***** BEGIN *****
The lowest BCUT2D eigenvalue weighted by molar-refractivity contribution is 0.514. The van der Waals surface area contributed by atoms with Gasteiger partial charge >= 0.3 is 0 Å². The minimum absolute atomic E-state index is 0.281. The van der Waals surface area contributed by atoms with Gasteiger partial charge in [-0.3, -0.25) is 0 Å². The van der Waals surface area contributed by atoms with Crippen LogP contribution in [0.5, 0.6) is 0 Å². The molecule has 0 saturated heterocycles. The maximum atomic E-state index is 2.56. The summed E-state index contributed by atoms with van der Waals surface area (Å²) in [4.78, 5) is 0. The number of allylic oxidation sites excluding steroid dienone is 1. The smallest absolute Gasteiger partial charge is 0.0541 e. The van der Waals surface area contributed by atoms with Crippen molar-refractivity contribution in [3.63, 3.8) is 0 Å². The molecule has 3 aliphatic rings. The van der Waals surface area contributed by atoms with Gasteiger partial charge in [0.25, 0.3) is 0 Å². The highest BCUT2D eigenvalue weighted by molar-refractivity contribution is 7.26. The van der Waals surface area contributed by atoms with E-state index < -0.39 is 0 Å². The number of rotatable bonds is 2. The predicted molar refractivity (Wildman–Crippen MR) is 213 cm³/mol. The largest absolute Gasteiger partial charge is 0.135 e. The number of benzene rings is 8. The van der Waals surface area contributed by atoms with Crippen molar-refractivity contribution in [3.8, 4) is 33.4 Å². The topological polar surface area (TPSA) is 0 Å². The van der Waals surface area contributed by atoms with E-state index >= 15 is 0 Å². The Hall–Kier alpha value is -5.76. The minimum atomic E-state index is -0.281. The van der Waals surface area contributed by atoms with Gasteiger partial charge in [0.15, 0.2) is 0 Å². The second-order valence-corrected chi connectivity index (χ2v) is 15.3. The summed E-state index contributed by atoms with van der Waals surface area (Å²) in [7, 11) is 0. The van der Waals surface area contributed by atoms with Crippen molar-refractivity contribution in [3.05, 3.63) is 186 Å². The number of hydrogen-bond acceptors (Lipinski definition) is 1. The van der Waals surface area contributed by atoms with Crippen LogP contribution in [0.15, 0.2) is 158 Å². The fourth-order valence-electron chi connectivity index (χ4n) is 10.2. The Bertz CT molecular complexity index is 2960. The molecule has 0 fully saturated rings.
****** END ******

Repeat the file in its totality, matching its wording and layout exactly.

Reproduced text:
The lowest BCUT2D eigenvalue weighted by molar-refractivity contribution is 0.514. The van der Waals surface area contributed by atoms with Gasteiger partial charge >= 0.3 is 0 Å². The minimum absolute atomic E-state index is 0.281. The van der Waals surface area contributed by atoms with Gasteiger partial charge in [-0.3, -0.25) is 0 Å². The van der Waals surface area contributed by atoms with Crippen LogP contribution in [0.5, 0.6) is 0 Å². The molecule has 0 saturated heterocycles. The maximum atomic E-state index is 2.56. The summed E-state index contributed by atoms with van der Waals surface area (Å²) in [4.78, 5) is 0. The number of allylic oxidation sites excluding steroid dienone is 1. The smallest absolute Gasteiger partial charge is 0.0541 e. The van der Waals surface area contributed by atoms with Crippen molar-refractivity contribution in [3.63, 3.8) is 0 Å². The molecule has 3 aliphatic rings. The van der Waals surface area contributed by atoms with Gasteiger partial charge in [0.25, 0.3) is 0 Å². The highest BCUT2D eigenvalue weighted by molar-refractivity contribution is 7.26. The van der Waals surface area contributed by atoms with E-state index < -0.39 is 0 Å². The number of rotatable bonds is 2. The predicted molar refractivity (Wildman–Crippen MR) is 213 cm³/mol. The largest absolute Gasteiger partial charge is 0.135 e. The number of benzene rings is 8. The van der Waals surface area contributed by atoms with Crippen molar-refractivity contribution in [3.8, 4) is 33.4 Å². The topological polar surface area (TPSA) is 0 Å². The van der Waals surface area contributed by atoms with E-state index >= 15 is 0 Å². The Hall–Kier alpha value is -5.76. The minimum atomic E-state index is -0.281. The van der Waals surface area contributed by atoms with Gasteiger partial charge in [0.15, 0.2) is 0 Å². The second-order valence-corrected chi connectivity index (χ2v) is 15.3. The summed E-state index contributed by atoms with van der Waals surface area (Å²) in [7, 11) is 0. The van der Waals surface area contributed by atoms with Crippen molar-refractivity contribution in [3.05, 3.63) is 186 Å². The number of hydrogen-bond acceptors (Lipinski definition) is 1. The van der Waals surface area contributed by atoms with Crippen LogP contribution in [0.15, 0.2) is 158 Å². The fourth-order valence-electron chi connectivity index (χ4n) is 10.2. The Bertz CT molecular complexity index is 2960. The molecule has 0 fully saturated rings.